Themes are the fundamental and often universal ideas explored in a literary work. Though most of the conflict in the play stems from the troubles of romance, and though the play involves a number of romantic elements, it is not truly a love story; it distances the audience from the emotions of the characters in order to poke fun at the torments and afflictions that those in love suffer. The tone of the play is so lighthearted that the audience never doubts that things will end happily, and it is therefore free to enjoy the comedy without being caught up in the tension of an uncertain outcome. The prime instance of this imbalance is the asymmetrical love among the four young Athenians:
What the heck was I going to write about? Should I write about poetry mechanics? Can I really write words about rhyming couplets?
Would I want to write words about rhyming couplets?
Sitting with these anxious thoughts and soaking in the details of my first Shakespeare reading, my exhausted brain finally blessed me with the term which will guide this first blog post — archetypes.
Maduras made us memorize our literary terms during junior year of high school, I have never been able to shake see what I did there? Hermia is obviously the stubborn woman forced to stifle her true desires in order to comply with the unfortunately patriarchal world she resides in.
Helena blatantly represents the scorned woman — most likely destined for the nunnery or a membership in the spinster club —who burdens the other characters with her mere existence. And in contrast to Helena, Shakespeare gives us Hippolyta, a once fierce and prideful woman, who now embodies what I would consider the meek and exhausted mother-type.
Pausing, I found myself a bit disappointed with the spread of female archetypes in this play given how stereotypical and inherent they are to the present body of literature; the disobedient daughter, the hopeless but aggressive romantic, and the worn-out older woman.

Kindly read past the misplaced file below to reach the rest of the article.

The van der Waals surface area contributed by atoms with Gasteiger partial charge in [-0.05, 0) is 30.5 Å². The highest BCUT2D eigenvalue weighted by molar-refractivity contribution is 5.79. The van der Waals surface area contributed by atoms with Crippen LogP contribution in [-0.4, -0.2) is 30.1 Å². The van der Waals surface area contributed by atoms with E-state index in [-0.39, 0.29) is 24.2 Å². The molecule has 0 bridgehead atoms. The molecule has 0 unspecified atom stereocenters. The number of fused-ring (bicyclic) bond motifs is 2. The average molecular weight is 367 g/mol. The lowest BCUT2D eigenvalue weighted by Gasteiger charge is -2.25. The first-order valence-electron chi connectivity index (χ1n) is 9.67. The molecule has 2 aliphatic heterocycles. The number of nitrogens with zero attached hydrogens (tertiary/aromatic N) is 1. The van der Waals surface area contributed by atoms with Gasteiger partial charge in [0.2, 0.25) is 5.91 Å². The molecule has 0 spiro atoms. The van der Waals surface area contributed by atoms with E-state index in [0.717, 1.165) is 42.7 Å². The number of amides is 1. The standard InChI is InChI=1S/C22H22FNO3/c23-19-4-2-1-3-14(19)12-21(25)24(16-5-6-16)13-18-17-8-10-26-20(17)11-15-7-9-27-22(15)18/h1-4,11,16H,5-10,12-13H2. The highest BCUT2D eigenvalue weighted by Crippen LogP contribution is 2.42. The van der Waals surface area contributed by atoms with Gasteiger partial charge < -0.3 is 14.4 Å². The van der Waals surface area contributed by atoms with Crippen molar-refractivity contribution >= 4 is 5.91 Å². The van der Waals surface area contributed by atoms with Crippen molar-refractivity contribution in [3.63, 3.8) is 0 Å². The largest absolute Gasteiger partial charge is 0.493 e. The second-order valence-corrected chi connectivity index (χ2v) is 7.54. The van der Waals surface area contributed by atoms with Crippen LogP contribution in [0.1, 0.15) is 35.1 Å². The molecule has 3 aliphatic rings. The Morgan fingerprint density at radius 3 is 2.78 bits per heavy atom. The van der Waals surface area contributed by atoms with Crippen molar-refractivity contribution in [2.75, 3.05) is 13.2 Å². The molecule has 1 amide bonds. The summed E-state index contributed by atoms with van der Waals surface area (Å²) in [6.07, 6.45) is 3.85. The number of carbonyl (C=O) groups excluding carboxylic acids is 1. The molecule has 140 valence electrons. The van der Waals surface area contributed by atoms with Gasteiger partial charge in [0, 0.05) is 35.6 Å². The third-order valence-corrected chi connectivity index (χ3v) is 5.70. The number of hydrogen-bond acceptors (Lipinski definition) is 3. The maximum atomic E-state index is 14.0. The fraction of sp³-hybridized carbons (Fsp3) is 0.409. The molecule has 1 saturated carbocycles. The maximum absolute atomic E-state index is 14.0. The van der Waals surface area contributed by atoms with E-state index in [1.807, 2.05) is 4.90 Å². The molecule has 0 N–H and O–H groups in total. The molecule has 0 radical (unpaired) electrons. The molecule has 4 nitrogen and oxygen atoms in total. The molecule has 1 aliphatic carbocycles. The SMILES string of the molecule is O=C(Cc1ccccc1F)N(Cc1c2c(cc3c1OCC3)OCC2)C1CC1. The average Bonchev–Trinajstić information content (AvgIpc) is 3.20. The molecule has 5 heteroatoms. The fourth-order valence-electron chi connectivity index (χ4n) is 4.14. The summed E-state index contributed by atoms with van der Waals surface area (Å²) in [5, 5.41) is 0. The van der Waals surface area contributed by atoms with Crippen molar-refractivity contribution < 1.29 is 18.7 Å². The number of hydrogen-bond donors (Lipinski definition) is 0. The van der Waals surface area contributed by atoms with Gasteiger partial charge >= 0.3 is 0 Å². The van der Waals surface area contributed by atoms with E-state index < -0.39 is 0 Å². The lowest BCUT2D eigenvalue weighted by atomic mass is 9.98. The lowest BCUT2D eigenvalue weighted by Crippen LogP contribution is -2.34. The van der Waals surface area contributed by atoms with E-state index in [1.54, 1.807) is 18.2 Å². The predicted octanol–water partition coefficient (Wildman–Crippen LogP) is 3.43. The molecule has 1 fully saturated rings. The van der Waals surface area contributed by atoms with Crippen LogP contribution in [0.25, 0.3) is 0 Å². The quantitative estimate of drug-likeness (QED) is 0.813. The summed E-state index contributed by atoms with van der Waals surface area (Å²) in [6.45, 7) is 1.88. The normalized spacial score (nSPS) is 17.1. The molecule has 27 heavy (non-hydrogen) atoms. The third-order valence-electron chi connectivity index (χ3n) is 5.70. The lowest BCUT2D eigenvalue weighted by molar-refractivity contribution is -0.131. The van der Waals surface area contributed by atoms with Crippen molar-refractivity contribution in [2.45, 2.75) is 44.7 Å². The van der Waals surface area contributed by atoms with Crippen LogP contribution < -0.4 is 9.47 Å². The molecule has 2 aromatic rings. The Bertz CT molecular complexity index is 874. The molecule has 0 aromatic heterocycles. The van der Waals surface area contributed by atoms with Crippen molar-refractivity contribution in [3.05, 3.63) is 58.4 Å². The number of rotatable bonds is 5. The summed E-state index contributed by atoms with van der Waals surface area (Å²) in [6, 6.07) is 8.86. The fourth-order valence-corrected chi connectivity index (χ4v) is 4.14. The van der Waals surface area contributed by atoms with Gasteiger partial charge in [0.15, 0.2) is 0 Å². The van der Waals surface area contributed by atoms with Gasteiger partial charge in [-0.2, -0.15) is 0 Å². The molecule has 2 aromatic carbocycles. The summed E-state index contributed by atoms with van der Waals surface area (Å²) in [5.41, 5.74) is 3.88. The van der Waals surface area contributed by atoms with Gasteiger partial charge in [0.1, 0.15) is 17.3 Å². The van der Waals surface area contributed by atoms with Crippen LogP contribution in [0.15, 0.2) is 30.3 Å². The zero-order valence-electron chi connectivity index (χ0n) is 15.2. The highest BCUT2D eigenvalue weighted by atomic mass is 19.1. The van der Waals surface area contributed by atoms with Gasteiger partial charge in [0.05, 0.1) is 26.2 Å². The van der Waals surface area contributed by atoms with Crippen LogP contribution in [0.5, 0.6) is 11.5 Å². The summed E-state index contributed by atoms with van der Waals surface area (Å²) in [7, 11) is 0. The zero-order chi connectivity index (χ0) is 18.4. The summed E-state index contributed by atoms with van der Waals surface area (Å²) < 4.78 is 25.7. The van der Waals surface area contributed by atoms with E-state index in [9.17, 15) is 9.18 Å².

Frankly, I would rather have come across a prostitute with a heart of gold. Most refreshingly, Titania the Faerie Queen, reflects the traits of an archetype of more modern ideals — the woman who wants to be independent and takes pride in this unique desire.
In fact, given our latest class discussion, Titania is host to characteristics which are unique to the modern and progressive female such as elective single motherhood, and quite possibly a lesbian relationship. But she, being mortal of that boy did die; And for her sake do I rear up her boy; And for her sake I will not part with him.
Clearly, she exudes confidence and loyalty to her friend, or possible lover, which can and will not be defeated in the name of the patriarch.
This entry was posted in Uncategorized and tagged Shakespeare by Lauren. I often find when I am reading Shakespeare that I always feel a mixture of being mildly disappointed but then also mildly surprised by the representation of ladies. For example in Much Ado About Nothing, I was pleasantly surprised by the witty and independent character of Beatrice but was rather disappointed by the hollow development of the other main female character, Hero.
Though Helena is the scorned woman, I found her to be a compelling character with a lot of attitude and self-awareness. Hermia, as you stated, is stubborn and determined, which I quite enjoyed. Lastly, I completely agree with your characterization of Titania who is a strong, modern woman. Midsummer surprised me by its number of interesting female characters.A summary of Themes in William Shakespeare's A Midsummer Night’s Dream.
Learn exactly what happened in this chapter, scene, or section of A Midsummer Night’s Dream and what it means. Perfect for acing essays, tests, and quizzes, as well as for writing lesson plans. A Midsummer Night's Dream by Will Shakes Midsummer Night's Summary Shakespeare's Life London Theater Acting was a male profession Shakes was apart of .
Though A Midsummer Night’s Dream divides its action between several groups of characters, Puck is the closest thing the play has to a protagonist. His mischievous spirit pervades the atmosphere, and his actions are responsible for many of the complications that develop the main plots in a chaotic way.
Archetypes in A Midsummer Night’s Dream Posted on September 2, by Lauren After reading Acts I and II of A Midsummer Night’s Dream, I had to take a moment to quell my anxiety about writing my first blog post of the fall semester.
The dominant imagery in A Midsummer Night's Dream revolves around the moon and moonlight. The word moon occurs three times in the play's first nine lines of the play, the last of these three references in a most striking visual image: "the moon, like to a silver bow / New bent in heaven.".
The archetypes present also help students to understand the thematic implications of the story itself. Students are usually mostly divided as to whether or not they like the film, but when used to accent the play, this version helps to fill in gaps in student knowledge by making it more visible on the screen.